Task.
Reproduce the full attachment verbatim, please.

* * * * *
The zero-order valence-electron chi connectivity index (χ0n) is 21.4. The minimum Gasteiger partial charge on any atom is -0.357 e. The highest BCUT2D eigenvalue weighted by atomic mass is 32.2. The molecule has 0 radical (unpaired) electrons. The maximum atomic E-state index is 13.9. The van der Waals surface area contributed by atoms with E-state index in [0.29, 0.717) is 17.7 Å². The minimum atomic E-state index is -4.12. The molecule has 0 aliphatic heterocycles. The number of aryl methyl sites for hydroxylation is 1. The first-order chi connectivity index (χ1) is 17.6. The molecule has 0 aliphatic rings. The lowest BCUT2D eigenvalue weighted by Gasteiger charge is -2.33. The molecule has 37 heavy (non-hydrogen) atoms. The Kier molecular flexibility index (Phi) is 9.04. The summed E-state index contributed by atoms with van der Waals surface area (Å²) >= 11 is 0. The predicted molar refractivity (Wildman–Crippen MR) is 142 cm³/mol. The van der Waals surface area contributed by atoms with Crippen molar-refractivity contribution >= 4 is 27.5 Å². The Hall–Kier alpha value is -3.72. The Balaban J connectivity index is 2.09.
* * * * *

The zero-order valence-electron chi connectivity index (χ0n) is 21.4. The minimum Gasteiger partial charge on any atom is -0.357 e. The highest BCUT2D eigenvalue weighted by atomic mass is 32.2. The molecule has 0 radical (unpaired) electrons. The maximum atomic E-state index is 13.9. The van der Waals surface area contributed by atoms with E-state index in [0.29, 0.717) is 17.7 Å². The minimum atomic E-state index is -4.12. The molecule has 0 aliphatic heterocycles. The number of aryl methyl sites for hydroxylation is 1. The first-order chi connectivity index (χ1) is 17.6. The molecule has 0 aliphatic rings. The lowest BCUT2D eigenvalue weighted by Gasteiger charge is -2.33. The molecule has 37 heavy (non-hydrogen) atoms. The Kier molecular flexibility index (Phi) is 9.04. The summed E-state index contributed by atoms with van der Waals surface area (Å²) >= 11 is 0. The predicted molar refractivity (Wildman–Crippen MR) is 142 cm³/mol. The van der Waals surface area contributed by atoms with Crippen molar-refractivity contribution >= 4 is 27.5 Å². The Hall–Kier alpha value is -3.72. The Balaban J connectivity index is 2.09.